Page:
By Lindsay Peterson
Use practices to give your team the experiences they need to deal with stress in matches.
Imagine this: it’s the middle of the fifth set, your team is down 10 – 11, and it’s your serve. Oh, and did I mention it’s the state championship and their best hitter has rotated to the front row?
If situations like this put you on the edge of your seat, imagine what they do to your players. High-pressure games cause your athletes to react in one of two ways — they’ll rise to the occasion or they’ll crumble.
While it’s difficult to simulate the same kind of intensity in practice, it’s important to prepare your athletes for these moments. Situational practices and drills can help.
First to Five Drill
This one is simple and fast. I separate my athletes into teams and we play a few short games throughout practice. To make them as real as possible, we use a whistle and scoreboard. The first to five wins, and the losing team faces a consequence — usually conditioning work, like sprints. After each five-point game, we talk about what we could have done better and what went well. At the end of practice, the team with the most wins gets to choose a consequence for the other side.
You can also play the same way, but change the stakes to the first team to 25, and start at 20 – 20. The last five points of a match are where you need to be able to execute and be aggressive. I also find that players can stray from the game plan by the end of a match, which can end in a frustrating loss.
Why this drill?
The first five points and the last five points are both crucial. Getting off to a quick start is critical in controlling the match. Many players are nervous in those first few moments of the game, so the goal of this drill is to simulate that and start to get them comfortable. Likewise, if your players are usually tired or losing focus by the end of a match, this drill can help them combat that in the future.
To start, you’ll need 12 cards. On each one, write a different situation. I write mine based on what we usually come across in a game.
For example, the situation could be that your team is up 20 – 18, you’re starting in rotation one, it’s set two, and the opposing team has the serve. Each card is worth a different amount of points. Give the easiest situations the lowest points and more to the harder situations.
The drill starts with team A choosing a card, without looking at the situation. You read the card aloud to both teams and they play out the situation. If Team A wins, they get to keep the points. If Team B wins, they keep half the points the card was worth. At the end of practice, whichever side has the most points gets to choose a consequence for the other side.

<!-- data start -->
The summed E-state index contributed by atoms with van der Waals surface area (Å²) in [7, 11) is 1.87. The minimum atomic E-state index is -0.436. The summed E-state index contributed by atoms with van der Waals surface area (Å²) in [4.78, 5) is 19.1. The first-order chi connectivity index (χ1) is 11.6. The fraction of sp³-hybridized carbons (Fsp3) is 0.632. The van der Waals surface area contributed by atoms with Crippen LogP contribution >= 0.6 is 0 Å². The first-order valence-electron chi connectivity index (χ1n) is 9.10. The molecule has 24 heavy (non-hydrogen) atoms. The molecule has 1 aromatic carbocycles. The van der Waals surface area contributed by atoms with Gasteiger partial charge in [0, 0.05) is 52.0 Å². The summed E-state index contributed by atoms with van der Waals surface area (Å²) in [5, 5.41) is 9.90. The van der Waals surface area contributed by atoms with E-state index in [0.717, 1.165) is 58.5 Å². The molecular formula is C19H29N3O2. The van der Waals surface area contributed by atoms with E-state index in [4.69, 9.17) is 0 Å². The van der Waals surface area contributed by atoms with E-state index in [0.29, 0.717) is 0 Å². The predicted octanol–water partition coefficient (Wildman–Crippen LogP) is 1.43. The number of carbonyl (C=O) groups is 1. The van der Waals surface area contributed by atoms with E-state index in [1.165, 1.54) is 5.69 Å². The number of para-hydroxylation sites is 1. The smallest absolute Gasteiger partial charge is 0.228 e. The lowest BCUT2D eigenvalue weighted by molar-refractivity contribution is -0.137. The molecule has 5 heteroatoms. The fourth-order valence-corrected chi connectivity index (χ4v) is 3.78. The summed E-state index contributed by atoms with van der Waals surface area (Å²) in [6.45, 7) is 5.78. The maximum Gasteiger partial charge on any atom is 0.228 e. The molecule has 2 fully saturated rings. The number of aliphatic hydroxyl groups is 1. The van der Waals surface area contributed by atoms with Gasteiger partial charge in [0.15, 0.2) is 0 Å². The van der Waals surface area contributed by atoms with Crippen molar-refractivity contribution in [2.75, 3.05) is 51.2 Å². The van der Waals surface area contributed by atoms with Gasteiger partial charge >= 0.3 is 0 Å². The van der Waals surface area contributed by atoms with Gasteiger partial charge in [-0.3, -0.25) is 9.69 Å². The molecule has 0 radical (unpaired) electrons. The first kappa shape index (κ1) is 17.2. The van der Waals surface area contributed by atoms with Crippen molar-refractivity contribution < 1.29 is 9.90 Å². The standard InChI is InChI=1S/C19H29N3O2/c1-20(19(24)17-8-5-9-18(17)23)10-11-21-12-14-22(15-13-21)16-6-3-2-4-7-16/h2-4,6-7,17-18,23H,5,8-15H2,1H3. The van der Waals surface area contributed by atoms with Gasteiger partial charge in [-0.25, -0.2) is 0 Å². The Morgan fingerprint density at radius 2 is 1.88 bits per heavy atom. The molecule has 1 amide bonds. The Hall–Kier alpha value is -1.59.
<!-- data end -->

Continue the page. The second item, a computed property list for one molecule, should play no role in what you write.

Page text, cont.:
Why this drill?
It’s a player favorite! They love to see the situations we pick out and how they change every time. This drill is also great because you can also customize it to fit the needs of your team. You’ll have more productive conversations with your athletes, and be better prepared for high-stress situations. I’ve seen first-hand how this drill can have a significant impact on my team’s ability to perform under pressure.
Take It Further
While it’s important to simulate pressure in practice with drills like these, it’s just as important to talk to your players about those situations. If you’re running a drill and see one side making mistakes, stop the drill. Pull those players aside and ask them about it. Why are you frustrated? What can you do to change the situation? I ask my players to rate the pressure they’re feeling on a scale of 1 – 5. These conversations can be exactly what they need to refocus.
You could also give them ideas on how to cope with that pressure. For example, I tell my players to give each other eye contact when they’re in huddles and come together after each play. And as the pressure mounts in a match, I know it’s important to set a good example and stay as calm as I can be. When your players can tell you’re stressed, they’ll react similarly.
Tell them to take deep breaths. I do this during match timeouts and in practice. Remember, everyone makes mistakes. Volleyball is a game of errors. I tell them it’s okay to mess up — just learn from it and make better decisions going forward.
Lindsay Peterson has been a varsity head coach for eight years. She played for the University of North Alabama, helping them win the DII National Championship in 2003. Peterson has led her Millard North High School team to the state championship tournament seven times, winning in 2016 and 2018. She was named one of the top 40 coaches in the country by the AVCA, and Coach of the Year by the Omaha World-Herald.